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December 2011

Holiday Shopping With Development in Mind

By the Outpatient Occupational Therapists and Speech-Language Pathologists at TLC

Finding the perfect gift for the child in your life does not have to be difficult. There are many toys and games that are educational and address a child’s development of fine motor, gross motor, visual, sensory, speech-language and social interaction skills. As pediatric occupational therapists (OTs), we help children develop the skills they need to participate in daily activities and occupations. Speech-language pathologists (SLPs or speech therapists) help children develop and understand the spoken sounds and words—or an alternative method of communication, such as sign language—used to express their wants, needs, feelings, opinions and ideas.

Most children develop these skills as a result of typical childhood play and interaction with peers and family. Others may need skill development assistance with the help of a trained therapist. Because a child learns through exploration and play, pediatric speech and occupational therapists incorporate toys, books and games into therapeutic activities to facilitate a child’s development in the following areas:

Fine motor activities use small muscles in the hands and fingers for skills such as drawing, writing, cutting, manipulation of objects and feeding. Fine motor skill development, which includes strength and coordination, can be enhanced through playing with toys and games: using a pincer grasp to hold a checker or game piece with the fingers, maintaining a proper three-finger grasp on a crayon and using an isolated index finger to push a button on a game.

Gross motor activities use large muscles for skills such as running, climbing, jumping, skipping, playing hopscotch and riding a bike or scooter. Through these gross motor activities, children develop the skills to further explore their environment.

Visual perception refers to the ability to understand and interpret what we see. Through visual perception, children are able to distinguish similarities and differences among pictures and objects. Puzzles of all shapes and sizes, from very simple form boards with non-interlocking shapes to more complex 25-plus piece puzzles, provide a great and fun opportunity to enhance perceptual skill development.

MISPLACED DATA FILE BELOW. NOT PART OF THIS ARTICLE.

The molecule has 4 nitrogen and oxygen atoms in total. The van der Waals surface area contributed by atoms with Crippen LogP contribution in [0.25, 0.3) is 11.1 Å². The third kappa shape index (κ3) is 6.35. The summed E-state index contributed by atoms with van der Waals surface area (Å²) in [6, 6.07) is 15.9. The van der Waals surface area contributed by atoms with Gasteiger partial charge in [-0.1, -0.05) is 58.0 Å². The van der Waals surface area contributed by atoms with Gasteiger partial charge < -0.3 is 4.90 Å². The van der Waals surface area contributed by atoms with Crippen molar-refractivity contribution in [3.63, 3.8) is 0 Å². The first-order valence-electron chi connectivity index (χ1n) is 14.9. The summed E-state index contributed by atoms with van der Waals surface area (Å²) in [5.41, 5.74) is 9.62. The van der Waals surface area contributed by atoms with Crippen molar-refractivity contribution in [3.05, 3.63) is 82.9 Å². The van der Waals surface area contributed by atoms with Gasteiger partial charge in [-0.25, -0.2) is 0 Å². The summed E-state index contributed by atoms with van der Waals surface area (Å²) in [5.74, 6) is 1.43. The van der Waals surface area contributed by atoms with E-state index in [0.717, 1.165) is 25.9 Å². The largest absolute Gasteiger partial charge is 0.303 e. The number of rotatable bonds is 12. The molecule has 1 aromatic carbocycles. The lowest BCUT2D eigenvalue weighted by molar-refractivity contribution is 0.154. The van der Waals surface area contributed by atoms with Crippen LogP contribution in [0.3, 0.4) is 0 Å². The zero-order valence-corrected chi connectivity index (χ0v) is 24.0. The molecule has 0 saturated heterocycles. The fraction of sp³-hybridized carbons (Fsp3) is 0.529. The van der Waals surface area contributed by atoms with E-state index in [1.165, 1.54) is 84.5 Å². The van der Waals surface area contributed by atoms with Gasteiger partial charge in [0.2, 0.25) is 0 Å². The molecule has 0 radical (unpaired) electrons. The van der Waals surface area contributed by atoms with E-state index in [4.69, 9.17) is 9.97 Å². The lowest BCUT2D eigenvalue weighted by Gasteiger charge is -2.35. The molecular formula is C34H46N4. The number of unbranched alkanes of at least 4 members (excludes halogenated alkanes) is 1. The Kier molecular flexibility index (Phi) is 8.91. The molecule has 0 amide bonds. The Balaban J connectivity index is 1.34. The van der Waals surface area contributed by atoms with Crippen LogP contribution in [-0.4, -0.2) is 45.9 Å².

SensoryProcessing: Our bodies send our brains information through the various sensory channels of vision, sound, touch, smell, taste and movement experiences. Our brains process this information to enable us to respond efficiently and automatically. Many childhood games and activities have inherent qualities that help to enrich our sensory experiences (e.g., sounds from automated toys, textures from bubble-blowing solution and modeling compound, such as Play-Doh).

Speech-Language: “Speech” refers to the sounds of a language that are used to form words. “Language” has many components, including expressive language (what we say, sign or write), receptive language (what we understand), structure (including rules of grammar and word order) and pragmatics (social communication). Most interactive toys and games can be used to address a child’s speech through naming objects that start with specific sounds (e.g., the /k/ sound incookies, cat, cow, etc.) and repeating specific phrases to improve intelligibility (e.g., “Go fish”). They may also be used to address receptive language through following directions (e.g., “Put the fish puzzle piece next to the dog puzzle piece.”), identifying concepts (i.e., color, shape, size, spatial), answering “wh” questions (e.g., “Where does the cow go?”). Finally, these toys and games can address expressive language skills through requesting (e.g., “I want five cherries.”), naming (e.g., “That is an orange fish.”), increasing sentence length, asking questions (e.g.,”Do you have a ball?”) and answering questions (e.g., “No, “I do not have a ball.”).

Social Interaction. Each culture has a variety of conventions that govern social interaction. These rules of behavior may include use of eye contact, proximity between communication partners and physical contact, as well as social conventions such as verbal and nonverbal greetings and turn-taking during a variety of activities.Many games and toys can address social skills through turn-taking (e.g., “My turn/Your turn”), manners (e.g., “May I please have the red block?”/”No, thank you”), following rules and directions (e.g., “First open the door, then take out the animal, finally match it to your board”), and interacting with adults, peers and family.

We have included a link to a table with some of our favorite toys and games to assist children's development (click here). Although this list does not begin to cover all of the quality toys and games that can address a child's needs, our hope is this guide will help you find those that are fun for the whole family and enrich your interaction at home.

Happy Shopping!


Brigid Baker, Erica Fuentes, Meridith McLane and Shirley Wietlisbach are licensed pediatric occupational therapists, and Shannon Parnell, Renee Wilson and Stacey Thompson are licensed speech-language pathologists with the Outpatient Services of TLC – The Treatment and Learning Centers (ttlc.org), a Rockville-based non-profit community organization founded in 1950 that provides multiple services to individuals with special needs. Janet Graves-Wright is a licensed speech-language pathologist and director of outpatient services at TLC.